Stress at work

While some workplace stress is normal, excessive stress can interfere with your productivity and performance, impact your physical and emotional health, and affect your relationships and home life. It can even mean the difference between success and failure on the job. Whatever your ambitions or work demands, there are steps you can take to protect yourself from the damaging effects of stress, improve your job satisfaction, and bolster your well-being in and out of the workplace.

Job loss and unemployment stress

Losing a job is one of life's most stressful experiences. It's normal to feel angry, hurt, or depressed, grieve at all that you've lost, or feel anxious about what the future holds. Job loss and unemployment involves a lot of change all at once, which can rock your sense of purpose and self-esteem. While the stress can seem overwhelming, there are many things you can do to come out of this difficult period stronger, more resilient, and with a renewed sense of purpose.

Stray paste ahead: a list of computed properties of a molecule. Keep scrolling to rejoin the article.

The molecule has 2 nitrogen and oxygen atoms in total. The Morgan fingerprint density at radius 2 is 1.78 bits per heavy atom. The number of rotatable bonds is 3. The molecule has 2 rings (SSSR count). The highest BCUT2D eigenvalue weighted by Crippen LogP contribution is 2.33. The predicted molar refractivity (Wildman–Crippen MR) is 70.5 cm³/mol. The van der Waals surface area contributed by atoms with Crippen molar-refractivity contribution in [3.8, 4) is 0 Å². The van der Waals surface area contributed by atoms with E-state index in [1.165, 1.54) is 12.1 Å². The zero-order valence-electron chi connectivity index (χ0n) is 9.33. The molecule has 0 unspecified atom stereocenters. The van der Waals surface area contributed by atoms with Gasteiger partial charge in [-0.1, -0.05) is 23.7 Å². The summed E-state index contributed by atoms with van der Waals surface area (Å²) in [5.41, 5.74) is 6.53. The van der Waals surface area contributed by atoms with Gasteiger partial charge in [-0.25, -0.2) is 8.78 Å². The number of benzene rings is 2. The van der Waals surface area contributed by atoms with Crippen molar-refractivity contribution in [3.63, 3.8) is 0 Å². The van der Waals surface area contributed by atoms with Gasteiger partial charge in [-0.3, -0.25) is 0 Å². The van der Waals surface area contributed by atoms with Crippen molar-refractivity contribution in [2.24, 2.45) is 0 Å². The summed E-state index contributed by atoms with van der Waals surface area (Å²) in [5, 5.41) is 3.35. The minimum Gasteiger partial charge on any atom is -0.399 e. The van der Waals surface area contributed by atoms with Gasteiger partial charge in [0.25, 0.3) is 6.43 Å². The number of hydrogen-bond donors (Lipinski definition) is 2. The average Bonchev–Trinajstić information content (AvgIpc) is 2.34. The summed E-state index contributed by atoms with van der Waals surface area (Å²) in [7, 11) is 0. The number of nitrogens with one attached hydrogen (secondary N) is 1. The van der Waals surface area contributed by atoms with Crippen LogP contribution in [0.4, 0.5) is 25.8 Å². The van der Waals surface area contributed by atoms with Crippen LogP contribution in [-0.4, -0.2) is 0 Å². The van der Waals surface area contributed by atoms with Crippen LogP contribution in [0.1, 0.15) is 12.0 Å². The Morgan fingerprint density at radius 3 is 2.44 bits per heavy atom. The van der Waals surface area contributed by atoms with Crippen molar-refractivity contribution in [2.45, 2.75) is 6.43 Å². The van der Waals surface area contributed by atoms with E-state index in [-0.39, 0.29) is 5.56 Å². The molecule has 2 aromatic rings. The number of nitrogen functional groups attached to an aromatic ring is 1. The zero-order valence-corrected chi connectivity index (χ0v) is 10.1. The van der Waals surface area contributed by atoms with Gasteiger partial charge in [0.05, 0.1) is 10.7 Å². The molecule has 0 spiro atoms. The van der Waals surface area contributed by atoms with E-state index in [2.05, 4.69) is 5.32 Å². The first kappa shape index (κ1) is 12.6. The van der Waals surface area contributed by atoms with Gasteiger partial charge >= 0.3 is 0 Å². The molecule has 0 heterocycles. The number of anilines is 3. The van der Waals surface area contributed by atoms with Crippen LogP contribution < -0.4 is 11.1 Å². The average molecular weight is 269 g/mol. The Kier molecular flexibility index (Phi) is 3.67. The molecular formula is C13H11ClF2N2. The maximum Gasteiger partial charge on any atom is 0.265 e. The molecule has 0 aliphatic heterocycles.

Caregiver stress

The demands of caregiving can be overwhelming, especially if you feel you're in over your head or have little control over the situation. If the stress of caregiving is left unchecked, it can take a toll on your health, relationships, and state of mind — eventually leading to burnout. However, there are plenty of things you can do to rein in the stress of caregiving and regain a sense of balance, joy, and hope in your life.

Grief and loss